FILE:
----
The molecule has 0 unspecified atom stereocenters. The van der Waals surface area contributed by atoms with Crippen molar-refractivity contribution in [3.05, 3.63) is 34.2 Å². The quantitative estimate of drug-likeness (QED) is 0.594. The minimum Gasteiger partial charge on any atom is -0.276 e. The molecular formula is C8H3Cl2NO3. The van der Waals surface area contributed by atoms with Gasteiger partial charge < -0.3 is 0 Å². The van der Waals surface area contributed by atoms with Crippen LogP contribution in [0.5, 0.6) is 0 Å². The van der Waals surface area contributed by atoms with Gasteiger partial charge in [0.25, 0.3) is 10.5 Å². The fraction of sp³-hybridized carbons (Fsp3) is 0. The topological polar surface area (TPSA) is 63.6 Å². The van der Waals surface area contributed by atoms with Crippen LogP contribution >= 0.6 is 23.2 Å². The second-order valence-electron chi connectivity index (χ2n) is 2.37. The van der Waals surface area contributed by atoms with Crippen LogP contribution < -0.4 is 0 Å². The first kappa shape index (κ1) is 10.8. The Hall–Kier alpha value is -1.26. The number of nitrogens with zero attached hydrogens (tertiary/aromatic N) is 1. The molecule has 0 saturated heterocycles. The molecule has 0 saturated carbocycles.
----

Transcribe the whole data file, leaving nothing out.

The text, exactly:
The molecule has 0 unspecified atom stereocenters. The van der Waals surface area contributed by atoms with Crippen molar-refractivity contribution in [3.05, 3.63) is 34.2 Å². The quantitative estimate of drug-likeness (QED) is 0.594. The minimum Gasteiger partial charge on any atom is -0.276 e. The molecular formula is C8H3Cl2NO3. The van der Waals surface area contributed by atoms with Gasteiger partial charge < -0.3 is 0 Å². The van der Waals surface area contributed by atoms with Crippen LogP contribution in [0.5, 0.6) is 0 Å². The van der Waals surface area contributed by atoms with Gasteiger partial charge in [0.25, 0.3) is 10.5 Å². The fraction of sp³-hybridized carbons (Fsp3) is 0. The topological polar surface area (TPSA) is 63.6 Å². The van der Waals surface area contributed by atoms with Crippen LogP contribution >= 0.6 is 23.2 Å². The second-order valence-electron chi connectivity index (χ2n) is 2.37. The van der Waals surface area contributed by atoms with Crippen LogP contribution < -0.4 is 0 Å². The first kappa shape index (κ1) is 10.8. The Hall–Kier alpha value is -1.26. The number of nitrogens with zero attached hydrogens (tertiary/aromatic N) is 1. The molecule has 0 saturated heterocycles. The molecule has 0 saturated carbocycles.